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RE: address@hidden

From: grumpy steve
Subject: RE: address@hidden
Date: Mon, 13 Sep 2004 23:22:15 +0100

Neil Bryan B. Cazar wrote:

>>3.) it then passes through a notch filter which filters out the
>>noise. the noise is the hissing sound you hear when you play cassette tapes
>>or old records. the output is then converted back to a wav file.
A lot of the noise from old gramophone records is so-called “surface noise”, cased by small scratches and detritus jammed into the groove.  If you were to look at the waveform, you would see the smooth music signal interrupted by numerous spikes.  Because these surface noise spikes are short, the noise is very broadband, and no amount of linear filtering can separate out the signal from the noise.  But non-linear filtering can, in certain cases, do quite a bit better.  I heard a demonstration several years ago of a system that tackled surface noise by running a linear prediction filter on the signal.  The linear predictor was set to guess what the value of the next sample would be, and would normally do a pretty good job, leading to a prediction that was close to the actual sample.  The one thing the linear predictor could not predict was spikes, so when one of those came along, the prediction would differ a great deal from the true sample.  During such periods, the audio output was taken from the output of the linear prediction filter rather than from the original programme material.  This had the effect of shaving off the spikes, leaving a smooth waveform behind.  I have no doubt that the example used in the demonstration was carefully chosen to show the technique to its best advantage, but even allowing for this, the results were remarkable.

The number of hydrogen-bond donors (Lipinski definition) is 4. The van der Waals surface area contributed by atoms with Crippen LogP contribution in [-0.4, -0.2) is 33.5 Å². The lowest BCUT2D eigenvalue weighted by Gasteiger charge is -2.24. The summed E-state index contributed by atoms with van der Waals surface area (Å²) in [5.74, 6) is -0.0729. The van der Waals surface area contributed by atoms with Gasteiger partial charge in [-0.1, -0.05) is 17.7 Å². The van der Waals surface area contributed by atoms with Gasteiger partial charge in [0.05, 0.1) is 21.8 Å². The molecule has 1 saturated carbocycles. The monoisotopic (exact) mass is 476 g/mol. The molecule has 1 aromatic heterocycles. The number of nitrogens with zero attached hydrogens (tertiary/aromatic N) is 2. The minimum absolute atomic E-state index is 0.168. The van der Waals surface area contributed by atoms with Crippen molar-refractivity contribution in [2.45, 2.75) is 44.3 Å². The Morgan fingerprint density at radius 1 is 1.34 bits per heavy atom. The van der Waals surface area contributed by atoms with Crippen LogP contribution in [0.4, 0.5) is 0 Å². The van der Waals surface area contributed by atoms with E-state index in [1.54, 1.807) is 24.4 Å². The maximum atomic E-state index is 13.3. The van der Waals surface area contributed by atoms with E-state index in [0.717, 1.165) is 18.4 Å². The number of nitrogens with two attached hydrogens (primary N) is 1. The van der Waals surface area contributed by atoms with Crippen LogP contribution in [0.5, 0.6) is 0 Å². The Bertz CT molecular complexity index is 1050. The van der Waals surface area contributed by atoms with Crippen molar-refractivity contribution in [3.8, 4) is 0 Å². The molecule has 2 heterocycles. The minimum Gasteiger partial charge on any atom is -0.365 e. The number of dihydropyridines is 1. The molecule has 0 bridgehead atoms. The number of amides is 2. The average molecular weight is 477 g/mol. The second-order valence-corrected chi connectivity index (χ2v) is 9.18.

I have often thought of trying this sort of thing out for myself, but have never had the time.  Octave would certainly make an excellent environment for such an experiment.




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